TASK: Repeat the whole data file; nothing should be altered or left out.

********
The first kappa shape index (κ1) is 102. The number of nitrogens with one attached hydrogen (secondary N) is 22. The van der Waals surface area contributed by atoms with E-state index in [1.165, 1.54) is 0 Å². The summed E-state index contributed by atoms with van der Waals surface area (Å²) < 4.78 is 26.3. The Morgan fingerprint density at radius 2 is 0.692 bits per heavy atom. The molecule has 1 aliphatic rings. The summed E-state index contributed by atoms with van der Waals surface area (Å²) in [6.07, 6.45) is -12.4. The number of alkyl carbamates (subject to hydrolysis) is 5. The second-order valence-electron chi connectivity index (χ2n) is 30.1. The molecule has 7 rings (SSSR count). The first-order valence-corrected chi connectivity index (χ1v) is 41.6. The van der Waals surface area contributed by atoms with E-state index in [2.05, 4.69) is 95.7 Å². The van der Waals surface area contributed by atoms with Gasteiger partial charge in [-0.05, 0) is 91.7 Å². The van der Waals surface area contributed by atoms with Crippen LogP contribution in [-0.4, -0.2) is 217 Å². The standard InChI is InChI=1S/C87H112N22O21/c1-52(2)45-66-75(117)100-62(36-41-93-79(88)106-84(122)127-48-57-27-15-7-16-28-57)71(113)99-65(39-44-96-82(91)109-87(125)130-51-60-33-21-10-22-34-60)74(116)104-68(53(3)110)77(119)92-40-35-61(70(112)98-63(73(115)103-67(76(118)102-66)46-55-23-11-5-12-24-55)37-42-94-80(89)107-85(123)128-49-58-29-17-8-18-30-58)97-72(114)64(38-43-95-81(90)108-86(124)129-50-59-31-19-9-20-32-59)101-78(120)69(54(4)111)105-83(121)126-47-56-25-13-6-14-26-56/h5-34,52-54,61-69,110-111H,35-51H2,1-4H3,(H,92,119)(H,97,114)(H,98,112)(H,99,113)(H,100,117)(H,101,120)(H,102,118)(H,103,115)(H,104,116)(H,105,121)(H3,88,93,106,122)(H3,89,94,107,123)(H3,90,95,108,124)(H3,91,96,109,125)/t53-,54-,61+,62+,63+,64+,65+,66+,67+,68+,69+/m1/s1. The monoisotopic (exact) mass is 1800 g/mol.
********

The first kappa shape index (κ1) is 102. The number of nitrogens with one attached hydrogen (secondary N) is 22. The van der Waals surface area contributed by atoms with E-state index in [1.165, 1.54) is 0 Å². The summed E-state index contributed by atoms with van der Waals surface area (Å²) < 4.78 is 26.3. The Morgan fingerprint density at radius 2 is 0.692 bits per heavy atom. The molecule has 1 aliphatic rings. The summed E-state index contributed by atoms with van der Waals surface area (Å²) in [6.07, 6.45) is -12.4. The number of alkyl carbamates (subject to hydrolysis) is 5. The second-order valence-electron chi connectivity index (χ2n) is 30.1. The molecule has 7 rings (SSSR count). The first-order valence-corrected chi connectivity index (χ1v) is 41.6. The van der Waals surface area contributed by atoms with E-state index in [2.05, 4.69) is 95.7 Å². The van der Waals surface area contributed by atoms with Gasteiger partial charge in [-0.05, 0) is 91.7 Å². The van der Waals surface area contributed by atoms with Crippen LogP contribution in [-0.4, -0.2) is 217 Å². The standard InChI is InChI=1S/C87H112N22O21/c1-52(2)45-66-75(117)100-62(36-41-93-79(88)106-84(122)127-48-57-27-15-7-16-28-57)71(113)99-65(39-44-96-82(91)109-87(125)130-51-60-33-21-10-22-34-60)74(116)104-68(53(3)110)77(119)92-40-35-61(70(112)98-63(73(115)103-67(76(118)102-66)46-55-23-11-5-12-24-55)37-42-94-80(89)107-85(123)128-49-58-29-17-8-18-30-58)97-72(114)64(38-43-95-81(90)108-86(124)129-50-59-31-19-9-20-32-59)101-78(120)69(54(4)111)105-83(121)126-47-56-25-13-6-14-26-56/h5-34,52-54,61-69,110-111H,35-51H2,1-4H3,(H,92,119)(H,97,114)(H,98,112)(H,99,113)(H,100,117)(H,101,120)(H,102,118)(H,103,115)(H,104,116)(H,105,121)(H3,88,93,106,122)(H3,89,94,107,123)(H3,90,95,108,124)(H3,91,96,109,125)/t53-,54-,61+,62+,63+,64+,65+,66+,67+,68+,69+/m1/s1. The monoisotopic (exact) mass is 1800 g/mol.